To start with the stereotypes: No, he does not slick back his hair, tremble, or shout. That is the other famous person to come from Tupelo, Mississippi, Elvis Presley. Yes, the Reverend Donald E. Wildmon does talk in a rural Southern accent thick enough to spread on pancakes, but he generally does so in a quiet, reasonable voice. With his balding head, his slight, paunchy build, and his steel-rim glasses, he looks more like a pharmacist than a demagogue.

Many think of him as a sweat-streaked, ignorant fundamentalist preacher—a caricature Wildmon rather enjoys. “I’m from Mississippi, which means I don’t wear shoes,” he says with grim irony from his cluttered, windowless, undecorated office. “I’m a preacher, which means me and Elmer Gantry are first cousins.”

He does not preach much these days, nor often go on TV or talk to reporters; most of his time is spent talking to corporate advertisers or cooking up strategy with his allies. Nonetheless, television executives know who he is.

Two years ago Wildmon published an account of his work under the title The Man the Networks Love to Hate—and nobody has accused him of exaggerating. A single article in Playboy compared him to both the Ayatollah Khomeini and Joseph McCarthy. Barry Lynn, legislative counsel of the ACLU, calls him a “catalyst for cowardice” who will lead our nation to lose its direction, “if not its national soul.”

Wildmon returns the favor. He says he does not like to fight; he would rather go fishing. But that is hard to imagine. He consistently portrays those who oppose him as intolerant and untrustworthy. Images of war come readily to his lips. As his son, Tim, associate director of Wildmon’s American Family Association (AFA), says, “We’re the marines.”

“I like the guy a lot,” says Tom Minnery, who heads public policy for the evangelical organization Focus on the Family. “Jim Dobson likes him a lot.” But Minnery, who has witnessed some of Wildmon’s negotiations, acknowledges, “He’s very tough, not a conciliator. His style is more confrontational than ours.”

Donald Wildmon has picked a wide range of fights in the 14 years he has been battling: boycotts and picketing of 7-Eleven stores for selling Playboy and Penthouse; protests against the National Endowment for the Arts over their sponsorship of profane art; a boycott of Holiday Inns for offering pornographic movies to their guests; marches and boycotts against the film The Last Temptation of Christ. Now, through a newly established legal center, his AFA has taken on a California public-school curriculum and is defending Operation Rescue protesters. They define their target as broadly as “anything affecting the traditional American family.” Abuses of the media, however—particularly television—remain at the heart of their work. “Television is the most destructive instrument in our society,” Wildmon says.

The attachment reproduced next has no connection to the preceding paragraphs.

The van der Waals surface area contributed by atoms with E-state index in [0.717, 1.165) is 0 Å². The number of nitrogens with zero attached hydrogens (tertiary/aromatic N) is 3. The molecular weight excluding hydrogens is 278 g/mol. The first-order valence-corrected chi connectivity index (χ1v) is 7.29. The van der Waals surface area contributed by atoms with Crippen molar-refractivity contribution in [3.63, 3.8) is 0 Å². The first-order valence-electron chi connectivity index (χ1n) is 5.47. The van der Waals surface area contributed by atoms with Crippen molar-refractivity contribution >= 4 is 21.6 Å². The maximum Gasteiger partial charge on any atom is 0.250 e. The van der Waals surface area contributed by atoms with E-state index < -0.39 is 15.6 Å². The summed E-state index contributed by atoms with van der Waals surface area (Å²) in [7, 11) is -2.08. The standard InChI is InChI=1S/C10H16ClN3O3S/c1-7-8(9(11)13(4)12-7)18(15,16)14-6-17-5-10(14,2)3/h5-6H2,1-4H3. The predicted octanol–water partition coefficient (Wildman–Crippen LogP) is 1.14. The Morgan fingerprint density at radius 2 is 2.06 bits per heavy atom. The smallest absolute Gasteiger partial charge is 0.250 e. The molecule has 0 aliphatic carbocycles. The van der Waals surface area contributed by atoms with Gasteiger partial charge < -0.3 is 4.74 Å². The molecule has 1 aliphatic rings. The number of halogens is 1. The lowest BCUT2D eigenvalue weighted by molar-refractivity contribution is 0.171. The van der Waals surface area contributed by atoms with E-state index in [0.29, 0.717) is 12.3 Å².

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A Born Fighter

“He was a really determined child,” Wildmon’s mother told Tupelo’s Northeast Mississippi Daily Journal. “If he wanted to do something, it usually turned out that he got to do it.” Sometimes his competitiveness led him into trouble. When he was 15 he was selected for a six-week training course at the Boy Scouts’ Philmont ranch; at the end, when the boys themselves voted on who had passed, he was among 3 out of 35 voted down—because, he says, of his obnoxiousness, not his ability.

The youngest of five children, he was born in a northeast Mississippi farmhouse with no telephone, no electricity, no indoor plumbing. His father raised cotton, plowing with mules. When Wildmon was two, the family had to sell their 100-acre farm after three consecutive bad crops. His father got a job with the state board of health; his mother went back to school to gain a teacher’s certificate, even though her son Allen had to drive her back and forth to classes. The family moved several times in the vicinity of the small town of Ripley, where Wildmon went to high school.

Despite the poverty, Wildmon has idyllic memories of his youth. He recalls driving his car to the town square on a Saturday night and leaving windows rolled down, keys in the ignition. “My only worry was whether it would rain and get the seat covers wet.” When Wildmon is asked what kind of America he wants, he harks back to that safe, close-knit society.

The family was Methodist, and Mrs. Wildmon was convinced that one of her boys would be a preacher. When he was nine, Donald rededicated his life to God, convinced that “the Lord had something special for me to do.” But he struggled to keep that sense of direction, studying journalism for a time in college and spending a miserable stint in the army.

Finally, convinced that he was meant to be a minister, he applied for seminary training at Emory University in Atlanta, Georgia. He was turned down because of an uneven collegiate record (at well-regarded Millsaps in Jackson, Miss.). In what has become a life pattern, Wildmon did not spiritualize the rejection; he fought. “I found out who had influence,” he says, and got them to contact the seminary on his behalf. When he applied again, the seminary took him. He finished a three-year program in two years.